Dems Pick Philly for 2016 Convo
February 12, 2015

Philadelphia has been chosen as the host city of the 2016 Democratic National Convention, party officials announced Thursday.

The decision is a huge disappointment for New York City, where Mayor Bill de Blasio had made a major effort to land the convention for Brooklyn. The city had put together a rich financial package to lure the Democratic National Committee.

The Democrats’ other finalist city was Columbus, Ohio.

The convention will be held in the Wells Fargo Center, home of the Philadelphia Flyers and 76ers. The same building, then called the First Union Center, hosted the GOP convention in 2000.

A Democratic official familiar with the decision said the choice was “a close call among the three,” and came down almost entirely to logistics. A factor that hurt both Brooklyn and Columbus was the huge security perimeter of a modern convention, which requires surrounding blocks to be fenced off well ahead of the convention.

Charlotte Observer Editorial, Furious at Convo for Dumping Stadium Speech
September 5, 2012

They don’t mince words. Wednesday’s editorial:

Not that the whole “most open and accessible convention in history” had a leg to stand on anyway, but now that claim is officially dead. The Democrats just yanked credentials from some 50,000-plus potential voters who had planned to cheer on President Obama’s acceptance speech in person Thursday night.

The DNC Committee’s announcement this morning that Obama’s speech was being moved from Bank of America Stadium to Time Warner Cable Arena is what Obama’s young supporters would call a buzzkill. Thousands had volunteered for Obama’s campaign for hours, and thousands more stood in line for many hours, to secure a ticket to the stadium. Thanks for the effort, guys, but … never mind.

The DNCC cited the potential for severe weather. predicts the skies will be partly cloudy at 10 p.m. Thursday, with a 20 percent chance of rain. It’s never higher than 30 percent from 4 p.m. on.

What did organizers think the chance of rain would be on a September evening in Charlotte when they decided to put the Obama event at the stadium in the first place? Zero?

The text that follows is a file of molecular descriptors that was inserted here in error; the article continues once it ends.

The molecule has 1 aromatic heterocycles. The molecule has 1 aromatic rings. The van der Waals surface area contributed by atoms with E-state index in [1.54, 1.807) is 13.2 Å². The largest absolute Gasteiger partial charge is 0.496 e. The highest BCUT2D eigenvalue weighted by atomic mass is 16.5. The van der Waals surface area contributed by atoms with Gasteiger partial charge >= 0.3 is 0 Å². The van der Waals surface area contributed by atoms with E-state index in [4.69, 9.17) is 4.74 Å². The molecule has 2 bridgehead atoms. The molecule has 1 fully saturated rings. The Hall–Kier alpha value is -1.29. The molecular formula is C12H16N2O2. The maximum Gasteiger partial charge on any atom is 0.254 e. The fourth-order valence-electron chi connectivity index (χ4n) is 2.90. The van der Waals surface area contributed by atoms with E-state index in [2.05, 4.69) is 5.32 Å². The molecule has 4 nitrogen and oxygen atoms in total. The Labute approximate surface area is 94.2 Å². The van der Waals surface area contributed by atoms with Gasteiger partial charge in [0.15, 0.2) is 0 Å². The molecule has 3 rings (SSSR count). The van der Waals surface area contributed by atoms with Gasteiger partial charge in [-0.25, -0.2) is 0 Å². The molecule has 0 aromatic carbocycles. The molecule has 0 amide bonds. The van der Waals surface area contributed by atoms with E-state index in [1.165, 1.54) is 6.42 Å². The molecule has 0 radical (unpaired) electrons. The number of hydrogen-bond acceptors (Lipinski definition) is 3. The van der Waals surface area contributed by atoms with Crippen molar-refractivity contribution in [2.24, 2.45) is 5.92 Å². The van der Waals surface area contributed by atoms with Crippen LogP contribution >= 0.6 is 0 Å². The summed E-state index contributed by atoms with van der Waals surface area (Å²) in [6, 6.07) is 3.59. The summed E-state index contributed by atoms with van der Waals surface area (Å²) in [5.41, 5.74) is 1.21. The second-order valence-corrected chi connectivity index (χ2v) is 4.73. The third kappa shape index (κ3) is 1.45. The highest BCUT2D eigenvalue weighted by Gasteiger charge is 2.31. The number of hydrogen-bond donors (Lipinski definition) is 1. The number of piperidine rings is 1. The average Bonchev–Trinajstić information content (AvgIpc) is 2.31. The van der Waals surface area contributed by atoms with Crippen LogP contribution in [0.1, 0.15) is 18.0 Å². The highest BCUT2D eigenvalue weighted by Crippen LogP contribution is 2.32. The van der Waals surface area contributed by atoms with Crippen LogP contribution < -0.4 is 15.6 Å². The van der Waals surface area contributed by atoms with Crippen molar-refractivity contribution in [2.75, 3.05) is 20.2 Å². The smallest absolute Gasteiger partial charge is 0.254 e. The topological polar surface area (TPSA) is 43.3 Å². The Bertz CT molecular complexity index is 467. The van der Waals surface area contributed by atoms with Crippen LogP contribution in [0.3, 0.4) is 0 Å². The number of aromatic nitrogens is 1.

It seems to be part of a pattern by the DNCC: Make big plans, then scale them back. First it was the Monday event at the Speedway being reeled in. Now this.

Republicans are speculating that organizers moved the event because they couldn’t fill the stadium and didn’t want the embarrassment of Obama talking to empty seats. Highly unlikely. Democratic officials say they gave out 65,000 credentials and had 19,000 more on a waiting list. They say they would have been turning people away, and there’s no evidence they wouldn’t have.

No, this isn’t about lack of Democratic enthusiasm. But given this treatment, it might soon be.

Read more here:

Obama Campaign Strategist Ducks ‘Are You Better Off’ Question
September 3, 2012

David Plouffe

The question Democrats didn’t want to answer head-on Sunday: Are Americans better off today than they were four years ago?
Asked the same question repeatedly host George Stephanopoulos on ABC’s “This Week,” President Barack Obama’s senior White House adviser, David Plouffe, reverted to talking points about job creation and the failings of the Bush administration.
“We were this close to a Great Depression,” Plouffe said at one point, pinching his thumb to his index finger.
Stephanopoulos cut him short.
“You still can’t say yes,” he told Plouffe.
“We’ve clearly improved, George,” Plouffe replied. “We’ve made a lot of progress from the depths of the recession … We’ve got to continue to recover.”
Plouffe then panned Republicans for offering “trickle-down fairy dust” as an elixer for the nation’s economic woes and offered that Americans “know we had a deep hole” to climb out of from 2008 onward.
Earlier , Obama campaign strategist David Axelrod also declined to say whether Americans are better off today than four years ago, saying on “Fox News Sunday” that Americans are in a “better position” than they would’ve been had Republicans been in office.

Look for GOP’s Akin to be Dem Convo Target